If you are a new parent, I surely would have caught your attention when I said that it can amuse your baby for hours. Wouldn’t it be great if there was really a non-digital magical device that can hold your baby’s attention that long? The mobiles that we have tried entertained our little Tala for an average of 10-15 minutes, sometimes, up to 20 minutes. We know that these precious minutes can feel like an hour to new parents as we can cram a lot of things like taking a shower, go to the bathroom, eat a quick meal, etc.
Up until a few months ago, the term “mobile”, to me, would refer to either a phone, tablet, laptop, being on the move or something that can be transported from one place to the other easily. Never have I thought that it would also be a tool to entertain and educate newborn babies and help in boosting brain development.
There you have it, a time machine for parents plus brain booster for baby.
A mobile is a type of kinetic sculpture constructed to take advantage of the principle of equilibrium. It consists of a number of rods, from which weighted objects or further rods hang. The objects hanging from the rods balance each other, so that the rods remain more or less horizontal. Each rod hangs from only one string, which gives it freedom to rotate about the string. An ensemble of these balanced parts hang freely in space, by design without coming into contact with each other.
Apart from being attractive to look at from an adult’s perspective, the hanging mobiles provide babies with something to interact with. To sum up the things that I’ve read from other articles online, the infant mobiles help develop concentration, hand-eye coordination and depth perception. This visual stimulation helps encourage movement of the eyes, hands, legs and head, thus strengthening the muscles and aids in coordination by following the movement of the mobile.
When you go online and search for baby mobiles, the results might overwhelm, and at the same time, excite you. In fact, there are so many different variations of infant mobiles (each with their own pros and cons) that you wouldn’t know where to begin. Some are amazingly well-designed but are very expensive. Some, you need to order from another country and it might take several weeks or even months to get to you. The baby might no longer be interested by the time the mobile arrives at your doorstep.
Luckily, my wife has also been researching and suggested that we look into the Montessori style infant mobiles. Apart from being easy to DIY, the different types of infant mobiles for different stages of development actually make a lot of sense. In the Montessori Infant Mobiles — Visual Series, you will see mobiles from the basic Munari black and white mobile to the very complex looking Dancer mobile. Each of which has their own developmental benefits.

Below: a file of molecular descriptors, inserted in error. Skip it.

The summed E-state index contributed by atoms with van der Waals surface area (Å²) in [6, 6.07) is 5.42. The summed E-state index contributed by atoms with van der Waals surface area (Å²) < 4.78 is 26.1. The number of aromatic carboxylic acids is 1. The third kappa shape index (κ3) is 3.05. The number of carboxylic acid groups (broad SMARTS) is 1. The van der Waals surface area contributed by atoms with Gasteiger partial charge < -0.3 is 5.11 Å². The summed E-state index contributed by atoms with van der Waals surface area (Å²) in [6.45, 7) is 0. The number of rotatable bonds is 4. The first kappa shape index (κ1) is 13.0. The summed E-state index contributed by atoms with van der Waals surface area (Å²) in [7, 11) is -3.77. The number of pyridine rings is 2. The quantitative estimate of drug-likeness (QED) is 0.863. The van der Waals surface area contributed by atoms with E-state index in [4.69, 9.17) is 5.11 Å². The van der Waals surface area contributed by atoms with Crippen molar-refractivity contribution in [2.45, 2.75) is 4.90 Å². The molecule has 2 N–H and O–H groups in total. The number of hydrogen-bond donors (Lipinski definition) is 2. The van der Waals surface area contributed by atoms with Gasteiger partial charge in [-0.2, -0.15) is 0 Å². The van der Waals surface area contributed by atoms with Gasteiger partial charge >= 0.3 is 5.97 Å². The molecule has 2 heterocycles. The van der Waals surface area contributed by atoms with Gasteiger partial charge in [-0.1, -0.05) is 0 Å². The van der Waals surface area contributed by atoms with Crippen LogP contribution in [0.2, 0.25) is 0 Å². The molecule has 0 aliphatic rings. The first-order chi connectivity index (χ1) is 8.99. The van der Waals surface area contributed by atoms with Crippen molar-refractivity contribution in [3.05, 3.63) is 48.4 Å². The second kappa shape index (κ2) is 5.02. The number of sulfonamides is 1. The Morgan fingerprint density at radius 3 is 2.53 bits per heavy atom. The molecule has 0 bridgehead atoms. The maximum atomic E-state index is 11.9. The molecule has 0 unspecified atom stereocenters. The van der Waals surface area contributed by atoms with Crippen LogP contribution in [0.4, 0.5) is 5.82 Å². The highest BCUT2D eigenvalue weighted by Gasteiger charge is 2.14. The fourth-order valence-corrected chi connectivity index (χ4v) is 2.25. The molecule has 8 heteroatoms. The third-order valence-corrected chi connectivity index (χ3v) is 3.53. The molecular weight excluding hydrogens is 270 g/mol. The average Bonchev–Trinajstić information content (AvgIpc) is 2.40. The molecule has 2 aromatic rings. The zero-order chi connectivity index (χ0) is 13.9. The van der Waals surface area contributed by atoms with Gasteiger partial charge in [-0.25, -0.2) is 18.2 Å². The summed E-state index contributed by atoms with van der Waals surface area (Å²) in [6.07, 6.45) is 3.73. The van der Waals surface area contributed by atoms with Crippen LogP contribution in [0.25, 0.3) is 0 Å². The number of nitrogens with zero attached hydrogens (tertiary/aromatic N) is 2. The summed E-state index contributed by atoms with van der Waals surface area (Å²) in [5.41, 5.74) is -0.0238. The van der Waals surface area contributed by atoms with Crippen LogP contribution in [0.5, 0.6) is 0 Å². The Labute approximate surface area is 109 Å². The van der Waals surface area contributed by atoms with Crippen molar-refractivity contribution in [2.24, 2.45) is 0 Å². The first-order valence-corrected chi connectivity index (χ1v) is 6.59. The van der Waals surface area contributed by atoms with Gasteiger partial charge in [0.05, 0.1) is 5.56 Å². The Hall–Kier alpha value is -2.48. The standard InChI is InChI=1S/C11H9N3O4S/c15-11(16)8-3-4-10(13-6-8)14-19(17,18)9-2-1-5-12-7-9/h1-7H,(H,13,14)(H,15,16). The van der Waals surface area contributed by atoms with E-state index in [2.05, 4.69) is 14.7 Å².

Types of mobile
Below are the types of mobile we used and are currently using for our little girl.
1. Munari mobile (0 – 6 weeks)- This is the most basic of all the mobiles and is one of the easiest to DIY. We introduced this to Tala as soon as she came back from the hospital when she was 2 days old. It consists of black and white shapes spaced out on a wooden dowel or stick balanced by a spherical glass ball on one end.
2. Octahedron mobile (5 – 8 weeks) – This was the second mobile we introduced to Tala. Named after Plato, the Greek philosopher, it was designed to lay the foundations for understanding the world of geometry, pattern and shape.
3. Gobbi mobile (7 – 10 weeks) – At around this age, the baby can start to see subtle variations in colors. Introducing the Gobbi mobile at this age will help stimulate your baby’s visual senses and will help encourage them to focus on the different shades of colors.
4. Dancers mobile (10 weeks and up) – This mobile is made from stylized paper cutouts that move at the slightest breeze. They are arranged to simulate the figure of a dancing person. This mobile helps develop the baby’s depth perception and their ability to focus as the light bounces off the shiny moving figures.
Most mobiles in general, specially these mobiles, are supposed to move slowly and naturally where you will hang it. But when we tried hanging ours, it either did not move when our room had no air or breeze such as when the windows are closed, or it moved wildly when the wind from the fan hit it. So in our case, we used a rotating musical mobile holder. We were lucky enough that a friend still had his baby’s musical mobile and gave it to me when he found out I was making my own DIY mobile.
Hanging your mobile
Now that you have your mobile, how exactly do you hang it? Most of the tutorials we saw online hung their mobiles from the ceiling, we weren’t very comfortable with this since our ceiling is made of soft panels, hanging a hook from there does not seem like a good idea. We also didn’t like that you can’t move it out of the way when you need the space for something else.
What worked for us was to hang the mobile on a TV wall mount, if you live in the Philippines, you can get one for around Php 500 ($5 USD) at CDR King, you know where that is. What’s nice about it is when you don’t need the mobile, you can just fold it to the wall and everything moves out of the way. When you need it, you can extend the mount up to 24 inches away from the wall so the mobile can hang directly above your baby. The mount is very sturdy as well.
Our little girl is already at the stage when she is starting to move around a lot and is starting to grab at things that you put around her. Pretty soon we will be moving on to the tactile mobiles as she begins to become more and more curious of her surroundings. That would be even more exciting! Watch out for our post on that.